(trait) of dominate gene only. (Bb = brown eyes)
e. Heterozygous pairs are said to be carriers of
recessive disorders - recessive traits will not be
expressed unless paired with another recessive
gene
V. Abnormalities
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A. may be due to chromosomal, genetic, or
environmental factors, or combination of these
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major chromosomal abnormalities usually lead to spontaneous
abortion of fetus
chromosomal disorders are usually related to number or
placement of chromosomes
chromosomes may fail to separate properly during cell division
causing daughter cell to have an extra chromosome while
other daughter cell has no chromosomes.
Abnormal number or structure of autosomal chromosomes is
usually incompatible with life because these chromosomes
carry a large number of essential genes.
Figure 5-4: Transmission of autosomal dominant disorders. (50% chance for an affected child).
V. Abnormalities
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B. The most common autosomal chromosomal
disorder is Down syndrome (mongolism)
Also called Trisomy 21 syndrome
Caused by the presence of an extra autosome,
nondisjunction
Results in mental retardation and shorter life
expectancy
Characteristic appearance: slanted eyes, extra fold
of skin at upper medial corner of the eye, protrusion
of the tongue, short nose
Short stature, underdeveloped sex organs
Cri Du Chat Syndrome
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Cat-like cry
Caused by deletion of part of the short arm of
chromosome 5
Results in an abnormally small head with a
deficiency in cerebral brain tissue
Widely spaced eyes and mental retardation
VI. Two ways that people acquire an
abnormal gene
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A. mutation of gene during meiosis
B. passing abnormal gene from parents (heredity)
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a. genetic disorders are passed to offspring in four different ways:
autosomal dominant, autosomal recessive, sex-linked dominant, and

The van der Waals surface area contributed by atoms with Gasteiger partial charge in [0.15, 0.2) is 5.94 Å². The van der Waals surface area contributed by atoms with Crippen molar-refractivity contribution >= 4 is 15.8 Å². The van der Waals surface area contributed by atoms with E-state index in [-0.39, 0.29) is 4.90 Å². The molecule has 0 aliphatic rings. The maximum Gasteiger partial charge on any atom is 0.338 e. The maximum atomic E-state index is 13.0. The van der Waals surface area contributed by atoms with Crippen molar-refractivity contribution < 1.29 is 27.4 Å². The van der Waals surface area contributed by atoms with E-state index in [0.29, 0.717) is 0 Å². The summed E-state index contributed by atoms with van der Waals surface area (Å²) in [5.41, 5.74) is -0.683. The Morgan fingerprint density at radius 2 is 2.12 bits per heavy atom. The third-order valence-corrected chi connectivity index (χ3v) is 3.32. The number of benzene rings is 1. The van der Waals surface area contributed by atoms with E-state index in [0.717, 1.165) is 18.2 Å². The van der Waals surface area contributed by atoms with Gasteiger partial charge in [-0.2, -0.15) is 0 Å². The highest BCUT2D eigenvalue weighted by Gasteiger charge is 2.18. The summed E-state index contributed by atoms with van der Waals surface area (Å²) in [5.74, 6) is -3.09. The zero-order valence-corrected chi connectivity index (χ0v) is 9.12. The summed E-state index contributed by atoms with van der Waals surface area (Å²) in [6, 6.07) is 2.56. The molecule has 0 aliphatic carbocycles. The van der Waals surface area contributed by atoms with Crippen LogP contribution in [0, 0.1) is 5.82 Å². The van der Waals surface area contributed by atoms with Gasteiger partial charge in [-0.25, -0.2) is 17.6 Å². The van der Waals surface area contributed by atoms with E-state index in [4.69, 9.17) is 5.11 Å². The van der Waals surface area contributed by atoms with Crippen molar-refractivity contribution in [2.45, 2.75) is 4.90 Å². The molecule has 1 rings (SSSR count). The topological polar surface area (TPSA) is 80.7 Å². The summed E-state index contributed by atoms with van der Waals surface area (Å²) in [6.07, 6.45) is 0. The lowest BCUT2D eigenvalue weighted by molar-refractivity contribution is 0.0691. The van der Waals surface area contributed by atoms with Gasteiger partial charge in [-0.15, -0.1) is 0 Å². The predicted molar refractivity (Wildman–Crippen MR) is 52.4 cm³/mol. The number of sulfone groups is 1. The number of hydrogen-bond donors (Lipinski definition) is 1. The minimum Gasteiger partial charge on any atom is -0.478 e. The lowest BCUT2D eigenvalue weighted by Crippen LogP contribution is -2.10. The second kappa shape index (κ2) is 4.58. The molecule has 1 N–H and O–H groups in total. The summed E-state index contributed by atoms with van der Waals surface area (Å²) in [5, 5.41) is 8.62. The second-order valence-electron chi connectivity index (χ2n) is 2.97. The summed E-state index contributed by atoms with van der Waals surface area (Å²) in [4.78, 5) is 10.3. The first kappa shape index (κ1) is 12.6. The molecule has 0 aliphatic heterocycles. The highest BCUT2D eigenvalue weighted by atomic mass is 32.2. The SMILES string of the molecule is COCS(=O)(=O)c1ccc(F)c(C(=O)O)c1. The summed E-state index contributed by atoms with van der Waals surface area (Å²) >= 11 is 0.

sex-linked recessive.
1. Autosomal dominant
Easily recognized because presence of disorders identifies
individuals with dominant gene
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Line of inheritance is easily followed from one generation to another
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Dominant genes will always be expressed
whether homozygous or hetrozygous
 Example of autosomal dominant disorder:
polydactyly (excessive number of finger or toes)
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Autosomal Dominant Diseases
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Polydactyly-is a congenital physical anomoly
causing extra fingers and toes
Achondroplasia- dwarfism
Marfan syndrome- genetic disorder of the
connective tissue; causes long fingers and
limbs; problems with heart and valves
Familial hypercholesterolemia
Figure 5-5: A 12-year old Achondroplastic dwarf. (Note the disproportion of the limbs to the
trunk, the curvature of the spine, and the prominent buttocks.)
VI. Two ways that people acquire an
abnormal gene
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2. Autosomal recessive
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Only seen when two recessive genes are paired
Each parent may be phenotypically normal or without sign of
disorder but is a heterozygous carrier of the disorder
a. When each parent is heterozygous, chance of
offspring having disorder is one in four
b. If one parent has the disorder, chances increase to
one in two
c. If one parent is homozygous dominant, none of
offspring will be affected
d. These disorders may skip generations before it is
paired with another recessive gene and is expressed
Autosomal Recessive
Figure 5-6: Transmission of recessive disorders (25% chance for an affected child).
Autosomal Recessive Diseases
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Phenylketonuria
Galactosemia
Sickle cell anemia
Tay-Sachs disease
Albinism
Cystic fibrosis
VI. Two ways that people acquire an
abnormal gene
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3. sex-linked dominant - these are more rare than recessive
disorders and are easily recognized
4. sex-linked recessive
 these disorders are typically carried by females and passed to
males
 reason for this: recessive gene disorders on the X chromosome
of female are overridden by dominance of normal gene on other
X chromosome
 in males, the X disorder is expressed because there is no
corresponding gene on the Y chromosome.
 X-linked disorders usually appear every other generation since
they are passed mother to son (mother to son; son to daughters
(who become carriers) - affected male is unable to pass this
disorder to sons because male gives a Y chromosome to sons,
not an X.
 example of sex-linked recessive disorder: hemophilia
Figure 5-8: Transmission of sex-linked disorders.
Sex-Linked Inheritance (cont.)
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Color blindness: inability to distinguish colors
Hemophilia: is a rare bleeding disorder in
which your blood doesn't clot normally;
usually passed on from mother to son
Fragile X syndrome – a break or weakness
on long arm of X chromosome
Hyperactive behavior
Large body size